Acquisition of language is the manner where humans acquire the capability to comprehend and perceive linguistic. They are, therefore, able to communicate using words developed into sentences to converse. Scott Thornbury's article "Slow-Release Grammar" is very fascinating in that it explores the emergence of language from various channels for instance, Scott reflects on the topic of fluency and accuracy while using language. The question that arises is which one among the two should be the focal point in shaping one's pronunciations to becoming a better language user? Secondly, how well can fluency be taught in a classroom setting? Most learners use language to talk a given idea or message across the divide hence conveying the message should be the focus point of any communication. Accuracy is measured by the number of mistakes but how about fluency? Is it measurable? These were queries raised by Scott in Rome during his talk. The two video clips of young Italians speaking in English that Scott pulled out show how native speakers are more fluent and accurate at the same time. This was from the audience perspective. This is because they use fillers when they pause; false start and practice streamlined grammatical structures while communication. This was pointed out during Scott’s workshop at the National TESOL conference in Rome, Italy in 2014.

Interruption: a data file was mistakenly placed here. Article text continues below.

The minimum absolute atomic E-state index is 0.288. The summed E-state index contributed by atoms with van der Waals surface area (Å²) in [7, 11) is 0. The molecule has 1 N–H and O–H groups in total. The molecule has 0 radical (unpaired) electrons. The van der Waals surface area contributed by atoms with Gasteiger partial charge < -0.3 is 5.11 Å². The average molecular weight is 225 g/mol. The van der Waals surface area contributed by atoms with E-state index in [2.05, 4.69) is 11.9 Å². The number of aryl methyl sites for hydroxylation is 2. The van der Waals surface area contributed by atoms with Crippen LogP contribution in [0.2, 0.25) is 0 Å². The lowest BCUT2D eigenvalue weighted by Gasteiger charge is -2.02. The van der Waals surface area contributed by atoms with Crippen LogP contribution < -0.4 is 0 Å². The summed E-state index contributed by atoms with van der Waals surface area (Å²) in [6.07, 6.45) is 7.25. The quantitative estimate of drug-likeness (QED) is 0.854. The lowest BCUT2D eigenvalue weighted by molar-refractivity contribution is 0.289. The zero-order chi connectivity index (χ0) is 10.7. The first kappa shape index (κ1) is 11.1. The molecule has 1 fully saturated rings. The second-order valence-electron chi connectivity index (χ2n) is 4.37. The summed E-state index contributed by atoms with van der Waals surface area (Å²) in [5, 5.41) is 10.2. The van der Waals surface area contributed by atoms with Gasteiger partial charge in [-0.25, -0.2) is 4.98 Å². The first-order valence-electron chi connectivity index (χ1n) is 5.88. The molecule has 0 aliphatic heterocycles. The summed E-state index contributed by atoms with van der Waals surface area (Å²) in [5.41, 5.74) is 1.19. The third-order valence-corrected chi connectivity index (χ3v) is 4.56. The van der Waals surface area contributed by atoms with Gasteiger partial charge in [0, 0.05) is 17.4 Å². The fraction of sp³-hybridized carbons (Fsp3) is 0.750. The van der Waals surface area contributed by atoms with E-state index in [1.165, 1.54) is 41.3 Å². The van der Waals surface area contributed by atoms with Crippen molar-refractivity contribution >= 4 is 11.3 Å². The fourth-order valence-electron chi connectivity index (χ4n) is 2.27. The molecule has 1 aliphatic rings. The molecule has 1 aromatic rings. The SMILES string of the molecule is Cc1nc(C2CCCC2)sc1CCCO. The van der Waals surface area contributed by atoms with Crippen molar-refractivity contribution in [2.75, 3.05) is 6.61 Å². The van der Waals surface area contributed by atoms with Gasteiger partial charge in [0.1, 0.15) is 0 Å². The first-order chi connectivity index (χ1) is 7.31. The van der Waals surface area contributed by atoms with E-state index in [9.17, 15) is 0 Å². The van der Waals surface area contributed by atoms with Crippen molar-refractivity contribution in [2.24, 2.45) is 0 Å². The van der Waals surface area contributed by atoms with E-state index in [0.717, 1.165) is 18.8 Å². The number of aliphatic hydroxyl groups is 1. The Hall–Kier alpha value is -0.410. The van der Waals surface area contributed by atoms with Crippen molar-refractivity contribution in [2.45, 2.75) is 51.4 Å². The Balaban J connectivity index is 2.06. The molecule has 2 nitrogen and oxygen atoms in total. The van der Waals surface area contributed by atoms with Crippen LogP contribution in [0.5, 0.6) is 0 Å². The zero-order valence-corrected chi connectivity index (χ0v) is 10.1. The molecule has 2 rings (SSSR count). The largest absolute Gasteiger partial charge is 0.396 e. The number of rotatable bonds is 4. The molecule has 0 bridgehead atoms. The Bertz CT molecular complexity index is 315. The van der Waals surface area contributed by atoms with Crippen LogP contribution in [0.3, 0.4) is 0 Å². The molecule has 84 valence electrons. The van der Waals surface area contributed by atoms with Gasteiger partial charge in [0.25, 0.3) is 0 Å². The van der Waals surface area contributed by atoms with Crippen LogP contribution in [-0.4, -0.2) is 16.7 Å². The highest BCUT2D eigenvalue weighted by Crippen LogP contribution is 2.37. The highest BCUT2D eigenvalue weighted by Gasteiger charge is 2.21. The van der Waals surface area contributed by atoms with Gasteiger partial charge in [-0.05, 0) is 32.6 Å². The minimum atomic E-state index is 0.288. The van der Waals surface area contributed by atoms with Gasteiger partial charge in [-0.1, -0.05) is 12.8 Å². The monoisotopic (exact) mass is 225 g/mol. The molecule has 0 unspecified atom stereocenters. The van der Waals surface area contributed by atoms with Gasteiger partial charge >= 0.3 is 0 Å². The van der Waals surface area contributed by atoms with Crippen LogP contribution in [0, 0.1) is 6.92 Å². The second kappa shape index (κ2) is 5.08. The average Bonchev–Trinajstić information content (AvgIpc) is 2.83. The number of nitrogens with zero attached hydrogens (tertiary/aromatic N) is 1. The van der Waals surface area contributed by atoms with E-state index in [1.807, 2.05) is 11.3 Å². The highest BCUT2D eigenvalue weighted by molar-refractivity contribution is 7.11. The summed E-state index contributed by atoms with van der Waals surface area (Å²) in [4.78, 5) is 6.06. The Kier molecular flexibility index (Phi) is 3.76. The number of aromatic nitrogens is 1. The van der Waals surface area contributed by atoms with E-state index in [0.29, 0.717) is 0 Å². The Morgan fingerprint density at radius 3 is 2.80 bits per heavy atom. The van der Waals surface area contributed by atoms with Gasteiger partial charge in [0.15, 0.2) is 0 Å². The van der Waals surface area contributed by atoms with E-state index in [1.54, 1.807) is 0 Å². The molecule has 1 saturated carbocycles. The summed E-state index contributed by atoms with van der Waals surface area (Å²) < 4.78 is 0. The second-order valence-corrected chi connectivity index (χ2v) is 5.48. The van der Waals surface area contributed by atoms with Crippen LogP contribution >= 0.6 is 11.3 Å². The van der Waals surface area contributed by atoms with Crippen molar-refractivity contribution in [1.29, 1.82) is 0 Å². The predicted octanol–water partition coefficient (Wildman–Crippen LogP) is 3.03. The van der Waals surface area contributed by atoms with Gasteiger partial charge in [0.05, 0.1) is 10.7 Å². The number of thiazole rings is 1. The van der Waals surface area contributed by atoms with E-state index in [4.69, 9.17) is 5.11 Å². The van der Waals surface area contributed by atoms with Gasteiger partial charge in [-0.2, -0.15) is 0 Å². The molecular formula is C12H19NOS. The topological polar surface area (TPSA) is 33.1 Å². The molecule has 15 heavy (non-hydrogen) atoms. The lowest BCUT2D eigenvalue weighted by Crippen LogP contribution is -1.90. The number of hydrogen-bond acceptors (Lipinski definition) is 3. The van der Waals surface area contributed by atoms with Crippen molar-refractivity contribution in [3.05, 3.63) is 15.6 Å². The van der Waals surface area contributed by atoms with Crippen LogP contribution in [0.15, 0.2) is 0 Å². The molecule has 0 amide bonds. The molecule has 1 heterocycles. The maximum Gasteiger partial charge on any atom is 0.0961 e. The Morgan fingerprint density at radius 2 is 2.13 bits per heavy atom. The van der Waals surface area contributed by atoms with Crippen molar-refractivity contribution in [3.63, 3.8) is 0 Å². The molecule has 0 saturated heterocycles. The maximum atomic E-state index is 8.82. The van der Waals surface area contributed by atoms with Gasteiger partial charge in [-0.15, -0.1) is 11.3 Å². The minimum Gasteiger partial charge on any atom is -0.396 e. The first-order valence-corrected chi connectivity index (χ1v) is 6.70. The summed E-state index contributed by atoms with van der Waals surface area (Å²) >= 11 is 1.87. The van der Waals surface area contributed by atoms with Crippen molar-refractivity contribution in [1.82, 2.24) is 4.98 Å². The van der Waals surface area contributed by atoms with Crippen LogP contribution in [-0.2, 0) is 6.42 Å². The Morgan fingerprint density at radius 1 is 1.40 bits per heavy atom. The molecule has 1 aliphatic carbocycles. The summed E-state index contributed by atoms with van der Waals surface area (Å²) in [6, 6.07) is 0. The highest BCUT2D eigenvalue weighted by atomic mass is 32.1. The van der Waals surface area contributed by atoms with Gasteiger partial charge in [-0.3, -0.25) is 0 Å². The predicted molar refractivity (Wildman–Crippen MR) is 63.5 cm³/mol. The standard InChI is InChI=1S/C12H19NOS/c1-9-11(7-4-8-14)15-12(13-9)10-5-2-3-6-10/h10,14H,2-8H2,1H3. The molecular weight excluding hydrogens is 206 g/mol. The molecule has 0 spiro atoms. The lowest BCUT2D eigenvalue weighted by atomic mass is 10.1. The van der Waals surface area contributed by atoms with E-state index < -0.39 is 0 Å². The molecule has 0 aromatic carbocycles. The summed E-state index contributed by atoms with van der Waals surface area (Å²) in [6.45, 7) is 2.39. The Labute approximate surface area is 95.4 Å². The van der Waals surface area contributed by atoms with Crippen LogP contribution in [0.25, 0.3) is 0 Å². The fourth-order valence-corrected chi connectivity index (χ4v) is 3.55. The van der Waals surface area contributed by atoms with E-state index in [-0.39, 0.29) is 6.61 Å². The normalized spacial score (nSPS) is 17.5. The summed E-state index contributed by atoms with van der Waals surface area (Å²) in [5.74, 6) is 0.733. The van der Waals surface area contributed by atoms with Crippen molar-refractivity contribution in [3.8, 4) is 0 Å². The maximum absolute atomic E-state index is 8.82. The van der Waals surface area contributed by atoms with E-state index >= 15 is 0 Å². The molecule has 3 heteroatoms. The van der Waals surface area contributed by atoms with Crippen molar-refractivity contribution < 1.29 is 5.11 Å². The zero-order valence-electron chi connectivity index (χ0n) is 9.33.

From the article, the emergentist’s perspective on foreign language acquisition focuses on accuracy and fluency where it becomes apparent that the former beats the latter in a communicative style. Scott, however, says that it is futile to focus merely on fluency, as accuracy tends to suffer significantly. He keenly stated that it is vital for learners to maintain the "status quo" on accuracy while at their L1/L2 level as this would, similarly, control the fluency side during their coursework up the CEFR framework. This reverberates the idea of learning some vocabularies of a given language and frequently practicing when in a different linguistic setting although one might sound grammatically incorrect
Consequently, a similarity to the L1 is more important than frequenting in the L2 for older learners. L1 is the primary language of any student; it plays a crucial role in shaping the mind of learners in their quest to develop other languages. Learning languages in classes predominately rely on fluency, thus, a syllabus for a second language class should differ according to age, with young students learning frequent phrases as their tender age allows them to grasp the frequent phrases easily while older learners start with familiar phrases. It would, therefore, be easier for older SLL to learn phrases that use similar rules to the ones they have in their L1 rather than the phrases that are most commonly utilized in the L2 that they study.
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